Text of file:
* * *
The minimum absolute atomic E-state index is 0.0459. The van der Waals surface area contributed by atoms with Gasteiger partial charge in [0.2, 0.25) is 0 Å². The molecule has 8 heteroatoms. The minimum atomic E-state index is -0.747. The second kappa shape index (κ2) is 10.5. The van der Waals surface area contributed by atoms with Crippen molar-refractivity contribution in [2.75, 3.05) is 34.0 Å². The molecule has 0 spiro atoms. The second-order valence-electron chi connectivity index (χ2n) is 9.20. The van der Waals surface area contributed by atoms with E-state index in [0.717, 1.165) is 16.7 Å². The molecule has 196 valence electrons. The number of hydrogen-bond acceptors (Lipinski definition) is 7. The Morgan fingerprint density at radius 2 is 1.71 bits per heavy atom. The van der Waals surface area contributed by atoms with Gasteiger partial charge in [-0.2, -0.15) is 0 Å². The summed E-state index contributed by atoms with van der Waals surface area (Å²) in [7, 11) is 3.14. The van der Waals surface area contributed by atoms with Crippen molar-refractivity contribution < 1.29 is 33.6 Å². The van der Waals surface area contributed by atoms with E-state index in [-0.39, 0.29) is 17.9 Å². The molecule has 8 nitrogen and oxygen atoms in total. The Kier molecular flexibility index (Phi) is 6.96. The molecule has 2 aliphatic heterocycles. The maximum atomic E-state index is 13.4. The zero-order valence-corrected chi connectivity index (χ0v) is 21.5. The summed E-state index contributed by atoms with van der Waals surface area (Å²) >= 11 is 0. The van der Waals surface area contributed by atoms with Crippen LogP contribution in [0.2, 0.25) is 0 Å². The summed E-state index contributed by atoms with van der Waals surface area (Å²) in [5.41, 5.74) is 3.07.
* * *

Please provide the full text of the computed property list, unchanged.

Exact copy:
The minimum absolute atomic E-state index is 0.0459. The van der Waals surface area contributed by atoms with Gasteiger partial charge in [0.2, 0.25) is 0 Å². The molecule has 8 heteroatoms. The minimum atomic E-state index is -0.747. The second kappa shape index (κ2) is 10.5. The van der Waals surface area contributed by atoms with Crippen molar-refractivity contribution in [2.75, 3.05) is 34.0 Å². The molecule has 0 spiro atoms. The second-order valence-electron chi connectivity index (χ2n) is 9.20. The van der Waals surface area contributed by atoms with E-state index in [0.717, 1.165) is 16.7 Å². The molecule has 196 valence electrons. The number of hydrogen-bond acceptors (Lipinski definition) is 7. The Morgan fingerprint density at radius 2 is 1.71 bits per heavy atom. The van der Waals surface area contributed by atoms with Gasteiger partial charge in [-0.2, -0.15) is 0 Å². The summed E-state index contributed by atoms with van der Waals surface area (Å²) in [7, 11) is 3.14. The van der Waals surface area contributed by atoms with Crippen molar-refractivity contribution < 1.29 is 33.6 Å². The van der Waals surface area contributed by atoms with E-state index in [-0.39, 0.29) is 17.9 Å². The molecule has 8 nitrogen and oxygen atoms in total. The Kier molecular flexibility index (Phi) is 6.96. The molecule has 2 aliphatic heterocycles. The maximum atomic E-state index is 13.4. The zero-order valence-corrected chi connectivity index (χ0v) is 21.5. The summed E-state index contributed by atoms with van der Waals surface area (Å²) >= 11 is 0. The van der Waals surface area contributed by atoms with Crippen LogP contribution in [0.2, 0.25) is 0 Å². The summed E-state index contributed by atoms with van der Waals surface area (Å²) in [5.41, 5.74) is 3.07.